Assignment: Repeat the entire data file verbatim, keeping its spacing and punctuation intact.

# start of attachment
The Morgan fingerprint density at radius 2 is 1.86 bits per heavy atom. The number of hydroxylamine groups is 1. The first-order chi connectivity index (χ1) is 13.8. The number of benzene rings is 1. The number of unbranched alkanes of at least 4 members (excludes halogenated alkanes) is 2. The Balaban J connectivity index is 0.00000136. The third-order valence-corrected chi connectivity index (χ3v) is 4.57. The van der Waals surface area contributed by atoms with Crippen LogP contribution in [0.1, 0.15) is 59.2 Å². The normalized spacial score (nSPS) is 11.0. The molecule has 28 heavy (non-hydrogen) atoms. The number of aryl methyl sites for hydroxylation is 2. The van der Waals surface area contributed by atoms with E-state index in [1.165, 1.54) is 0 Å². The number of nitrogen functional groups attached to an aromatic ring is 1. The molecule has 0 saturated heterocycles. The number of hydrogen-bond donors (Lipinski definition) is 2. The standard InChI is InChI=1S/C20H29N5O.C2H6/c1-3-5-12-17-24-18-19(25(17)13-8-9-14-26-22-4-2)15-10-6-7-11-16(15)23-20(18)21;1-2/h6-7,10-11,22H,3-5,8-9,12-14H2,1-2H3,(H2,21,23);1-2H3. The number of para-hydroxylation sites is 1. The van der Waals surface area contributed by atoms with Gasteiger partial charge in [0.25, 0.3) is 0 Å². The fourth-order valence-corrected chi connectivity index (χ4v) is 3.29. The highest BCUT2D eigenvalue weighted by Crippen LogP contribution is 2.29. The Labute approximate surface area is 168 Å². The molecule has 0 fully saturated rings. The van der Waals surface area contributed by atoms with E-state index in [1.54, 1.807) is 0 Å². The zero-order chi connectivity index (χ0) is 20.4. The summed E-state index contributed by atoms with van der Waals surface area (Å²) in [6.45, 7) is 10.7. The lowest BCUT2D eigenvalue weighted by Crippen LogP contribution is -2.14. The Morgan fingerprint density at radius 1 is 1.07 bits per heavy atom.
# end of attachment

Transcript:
The Morgan fingerprint density at radius 2 is 1.86 bits per heavy atom. The number of hydroxylamine groups is 1. The first-order chi connectivity index (χ1) is 13.8. The number of benzene rings is 1. The number of unbranched alkanes of at least 4 members (excludes halogenated alkanes) is 2. The Balaban J connectivity index is 0.00000136. The third-order valence-corrected chi connectivity index (χ3v) is 4.57. The van der Waals surface area contributed by atoms with Crippen LogP contribution in [0.1, 0.15) is 59.2 Å². The normalized spacial score (nSPS) is 11.0. The molecule has 28 heavy (non-hydrogen) atoms. The number of aryl methyl sites for hydroxylation is 2. The van der Waals surface area contributed by atoms with E-state index in [1.165, 1.54) is 0 Å². The number of nitrogen functional groups attached to an aromatic ring is 1. The molecule has 0 saturated heterocycles. The number of hydrogen-bond donors (Lipinski definition) is 2. The standard InChI is InChI=1S/C20H29N5O.C2H6/c1-3-5-12-17-24-18-19(25(17)13-8-9-14-26-22-4-2)15-10-6-7-11-16(15)23-20(18)21;1-2/h6-7,10-11,22H,3-5,8-9,12-14H2,1-2H3,(H2,21,23);1-2H3. The number of para-hydroxylation sites is 1. The van der Waals surface area contributed by atoms with Gasteiger partial charge in [0.25, 0.3) is 0 Å². The fourth-order valence-corrected chi connectivity index (χ4v) is 3.29. The highest BCUT2D eigenvalue weighted by Crippen LogP contribution is 2.29. The Labute approximate surface area is 168 Å². The molecule has 0 fully saturated rings. The van der Waals surface area contributed by atoms with E-state index in [1.54, 1.807) is 0 Å². The zero-order chi connectivity index (χ0) is 20.4. The summed E-state index contributed by atoms with van der Waals surface area (Å²) in [6.45, 7) is 10.7. The lowest BCUT2D eigenvalue weighted by Crippen LogP contribution is -2.14. The Morgan fingerprint density at radius 1 is 1.07 bits per heavy atom.